This is the other end of the shed.  The  net bag in the lower left hand corner hangs from a bookcase, above the end of the Horn cabinet.  It is stuffed with usable sized scraps of fabric from several years’ worth of projects.  My friends delight in raiding the scrap bag – and Penny (from Rats as Big as Cats) has made beautiful things using my scraps!  There are two bookcases, in an L configuration.  They hold quilting books, surface design books, dressmaking books, various art and textile magazines I’ve subscribed to over the years, drawers of fat quarters (quilting fabric), drawers of buttons and beads and embellishments, index cards of dressmaking notes dating right back to my youth and all sorts of useful oddments – freezer paper, dissolvable stabiliser, tracing paper, and so on.  They also hold some of my art equipment.  The blue bag is a roll of interfacing.  The back of the door has a hanger of pockets which hold any number of embellishments – ricrac, chord, braid, ribbon, decorative yarns, and so on.  And then we’re back to the cutting table.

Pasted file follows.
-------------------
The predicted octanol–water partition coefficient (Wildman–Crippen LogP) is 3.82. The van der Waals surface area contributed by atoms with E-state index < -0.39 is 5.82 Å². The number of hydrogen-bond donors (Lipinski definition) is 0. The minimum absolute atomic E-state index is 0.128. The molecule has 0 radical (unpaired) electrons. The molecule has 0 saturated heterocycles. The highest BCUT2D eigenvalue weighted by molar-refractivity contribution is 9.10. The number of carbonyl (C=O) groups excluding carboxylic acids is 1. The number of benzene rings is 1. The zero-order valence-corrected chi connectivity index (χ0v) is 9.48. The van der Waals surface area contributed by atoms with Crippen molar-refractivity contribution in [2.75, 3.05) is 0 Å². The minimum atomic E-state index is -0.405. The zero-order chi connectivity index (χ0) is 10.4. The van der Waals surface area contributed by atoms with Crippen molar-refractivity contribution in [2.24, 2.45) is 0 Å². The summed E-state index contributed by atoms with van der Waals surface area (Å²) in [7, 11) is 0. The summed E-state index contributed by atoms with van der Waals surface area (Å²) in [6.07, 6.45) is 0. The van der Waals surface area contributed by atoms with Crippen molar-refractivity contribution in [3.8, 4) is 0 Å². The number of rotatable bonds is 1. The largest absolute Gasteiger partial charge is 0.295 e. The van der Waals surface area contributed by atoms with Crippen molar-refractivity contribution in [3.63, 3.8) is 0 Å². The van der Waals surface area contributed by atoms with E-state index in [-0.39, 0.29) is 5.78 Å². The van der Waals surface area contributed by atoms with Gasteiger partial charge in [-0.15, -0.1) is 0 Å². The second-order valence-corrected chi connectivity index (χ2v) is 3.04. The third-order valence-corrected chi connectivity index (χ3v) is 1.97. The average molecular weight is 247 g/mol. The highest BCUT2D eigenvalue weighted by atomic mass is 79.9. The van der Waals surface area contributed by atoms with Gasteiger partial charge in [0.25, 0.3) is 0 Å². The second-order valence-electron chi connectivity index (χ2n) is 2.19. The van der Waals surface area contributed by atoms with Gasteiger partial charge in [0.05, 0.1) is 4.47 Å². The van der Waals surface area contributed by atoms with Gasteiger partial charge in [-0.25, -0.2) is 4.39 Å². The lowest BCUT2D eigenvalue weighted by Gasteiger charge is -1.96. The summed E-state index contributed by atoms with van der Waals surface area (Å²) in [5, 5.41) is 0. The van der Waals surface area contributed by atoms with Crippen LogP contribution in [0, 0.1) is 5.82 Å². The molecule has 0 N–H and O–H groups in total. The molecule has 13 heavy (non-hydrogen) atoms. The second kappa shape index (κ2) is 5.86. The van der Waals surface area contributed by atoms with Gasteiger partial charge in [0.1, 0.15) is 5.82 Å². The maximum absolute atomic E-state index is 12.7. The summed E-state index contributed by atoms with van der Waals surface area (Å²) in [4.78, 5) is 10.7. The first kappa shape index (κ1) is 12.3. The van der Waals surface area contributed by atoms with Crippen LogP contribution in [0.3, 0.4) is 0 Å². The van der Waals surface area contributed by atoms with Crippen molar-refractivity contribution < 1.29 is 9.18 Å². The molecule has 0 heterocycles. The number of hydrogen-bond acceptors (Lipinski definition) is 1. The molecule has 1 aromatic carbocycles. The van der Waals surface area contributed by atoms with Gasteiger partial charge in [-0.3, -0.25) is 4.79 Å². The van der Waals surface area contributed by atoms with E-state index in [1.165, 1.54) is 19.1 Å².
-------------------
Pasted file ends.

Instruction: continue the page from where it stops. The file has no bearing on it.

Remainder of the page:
So that’s where I work.

And the final thing to show you this post is actually not my work, at all.  This wall hanging was made by Pat Nicholls. I bought it at an exhibition in 2002, or 2003.  It’s a lovely redwork angel surrounded by a variety of red and blue borders.  I love it.